Is this from Aberdeen

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Is this from Aberdeen

Postby rat-tail » Wed Jul 21, 2010 4:54 pm

Hi I recently bought this fiddle pattern basting spoon and would like any thoughts on it's maker and whether it is from Aberdeen. It is of good size and unusually heavy gauge (111 grams) but certainly feels and cleans like silver. And if anyone has any biographical details about the mystery WJ, would be appreciated. Many thanks Frank.

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Re: Is this from Aberdeen

Postby dognose » Wed Jul 21, 2010 6:22 pm

Hi Frank,

You certainly have an eye for it. William Jamieson of Aberdeen, working 1806-1841.

Regards Trev.
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Re: Is this from Aberdeen

Postby rat-tail » Thu Jul 22, 2010 3:52 am

Thanks Trev - appreciate it. It's your knowledge and time on this forum that makes it such a wonderful insight into antique silver. Regards Frank
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Re: Is this from Aberdeen

Postby dognose » Thu Jul 22, 2010 12:56 pm

Hi Frank,

Flattery will get you everything!

Here's a potted history of the Jamieson's firm, that I believe are still in business today.

The firm claim it's origin started in 1733 but I have no details prior to 1806 (except that they were believed to have been started by Alexander Forbes), when William Jamieson was granted his Freedom and entered into a partnership with George Roger, a former partner of James Gordon, the firm being known as William Jamieson & Co. This partnership appears to have ended by 1812 and they are known to have indentured one apprentice, David Pirie (Pirrie) in 1807.

On his own as from 1812, William Jamieson is known to taken three other apprentices, William Gray in 1814, John Stewart in 1816 and Andrew Sutherland at a date unknown.

William Jamieson died in 1841 and the business passed to his son, George Jamieson, who was noted as an exhibitor at the 1862 International Exhibition and was also known to be a customer of Samuel Hayne & Dudley Cater. Around 1879 he took his son, William George Jamieson into partnership with the firm being known as George Jamieson & Son.

In 1908 the firm was purchased by William Whyte Carry, who had been a partner since 1881, and in 1933 the business became known as Jamieson & Carry.

Image
William Whyte Carry

Regards Trev.
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Re: Is this from Aberdeen

Postby rat-tail » Sun Jul 25, 2010 3:10 pm

Hi Trev - thanks for this - amazing that the firm is still going some 280 odd years later. Regards Frank
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Re: Is this from Aberdeen

Postby SilverSurfer » Sun Aug 01, 2010 8:43 pm

dognose wrote:On his own as from 1812, William Jamieson is known to taken three other apprentices, William Gray in 1814, John Stewart in 1816 and Andrew Sutherland at a date unknown.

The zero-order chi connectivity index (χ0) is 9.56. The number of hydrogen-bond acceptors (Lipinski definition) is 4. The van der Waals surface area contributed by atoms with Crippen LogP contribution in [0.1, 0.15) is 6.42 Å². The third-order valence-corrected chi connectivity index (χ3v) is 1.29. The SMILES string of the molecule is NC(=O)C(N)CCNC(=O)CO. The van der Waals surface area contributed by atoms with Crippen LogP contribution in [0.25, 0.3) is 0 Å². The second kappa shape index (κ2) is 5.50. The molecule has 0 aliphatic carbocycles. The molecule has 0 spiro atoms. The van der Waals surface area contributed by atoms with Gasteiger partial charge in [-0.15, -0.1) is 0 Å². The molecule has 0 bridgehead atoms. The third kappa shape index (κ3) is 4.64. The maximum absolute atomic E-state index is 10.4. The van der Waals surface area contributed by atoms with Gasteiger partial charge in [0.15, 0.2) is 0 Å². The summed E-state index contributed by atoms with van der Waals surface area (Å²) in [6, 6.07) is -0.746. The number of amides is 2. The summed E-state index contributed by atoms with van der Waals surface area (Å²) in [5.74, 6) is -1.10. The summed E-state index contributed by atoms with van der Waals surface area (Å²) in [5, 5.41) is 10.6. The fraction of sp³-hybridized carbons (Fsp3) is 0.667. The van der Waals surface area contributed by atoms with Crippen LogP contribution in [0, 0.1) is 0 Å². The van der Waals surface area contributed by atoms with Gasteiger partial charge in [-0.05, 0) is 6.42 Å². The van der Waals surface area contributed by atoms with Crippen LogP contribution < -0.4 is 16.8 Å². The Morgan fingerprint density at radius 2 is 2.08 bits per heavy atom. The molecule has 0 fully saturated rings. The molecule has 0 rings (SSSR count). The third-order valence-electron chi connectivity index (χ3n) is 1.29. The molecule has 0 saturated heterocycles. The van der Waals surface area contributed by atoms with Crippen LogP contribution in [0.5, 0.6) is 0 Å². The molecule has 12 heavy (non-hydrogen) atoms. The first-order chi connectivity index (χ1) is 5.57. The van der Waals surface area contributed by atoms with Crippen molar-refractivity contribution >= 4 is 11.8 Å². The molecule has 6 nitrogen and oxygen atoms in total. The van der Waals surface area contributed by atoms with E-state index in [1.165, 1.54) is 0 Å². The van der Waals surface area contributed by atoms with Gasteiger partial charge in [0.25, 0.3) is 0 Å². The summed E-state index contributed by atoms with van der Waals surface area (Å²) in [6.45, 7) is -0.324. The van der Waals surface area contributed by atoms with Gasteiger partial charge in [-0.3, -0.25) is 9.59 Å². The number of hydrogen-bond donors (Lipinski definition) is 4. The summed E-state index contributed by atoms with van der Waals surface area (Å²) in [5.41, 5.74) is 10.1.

William Jamieson died in 1841 ...


Trev, is there any historical note as to how Mr. Jamieson managed to escaped the attention of the authorities? It appears by the marks on his numerous pieces extant today that he was king of the duty dodgers.

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Re: Is this from Aberdeen

Postby dognose » Mon Aug 02, 2010 2:46 pm

Hi SS,

Now, there's a question that cannot be answered in a couple of lines.

Technically after the 1784 Duty Act all Scottish provincial marking became illegal and they should have sent all their work that was liable for assay to Edinburgh. The new law was adhered to by the silversmiths of Edinburgh, Canongate and Glasgow and some silversmiths further afield, such as John Leslie and James Erskine, both of Aberdeen, did pay lip service to the new law by sending some of their output for assay. A vast majority, however did not comply with the new act for a whole host of reasons.

Some of the reasons include: Dislike of laws issued by London, the increased cost of the end product, the fact that most silver produced by provincial silversmiths was below standard and would fail the assay, delays of saleable goods caused by the sending of work to Edinburgh, danger of loss of the work due to highway robbery, the payment of Duty to the English Crown and not least that their work would be struck with the image of a disliked monarch (it should be remembered that it was less than 40 years since the last great uprising).

It was not until 1836 that most silversmiths fell into line, and probably not until 1850 was there almost total enforcement of the law. The Plate (Scotland) Act of 1836 toughened everything up, although in reality it was one of those laws that was in many ways unnecessary and pretty much everything was covered by earlier acts. Section 18 of the 1836 Act is shown below:

The Plate (Scotland) Act, 1836. An Act to fix the Standard Qualities of Gold and Silver Plate in Scotland, and to provide for the assaying and marking thereof. [13th August 1836.]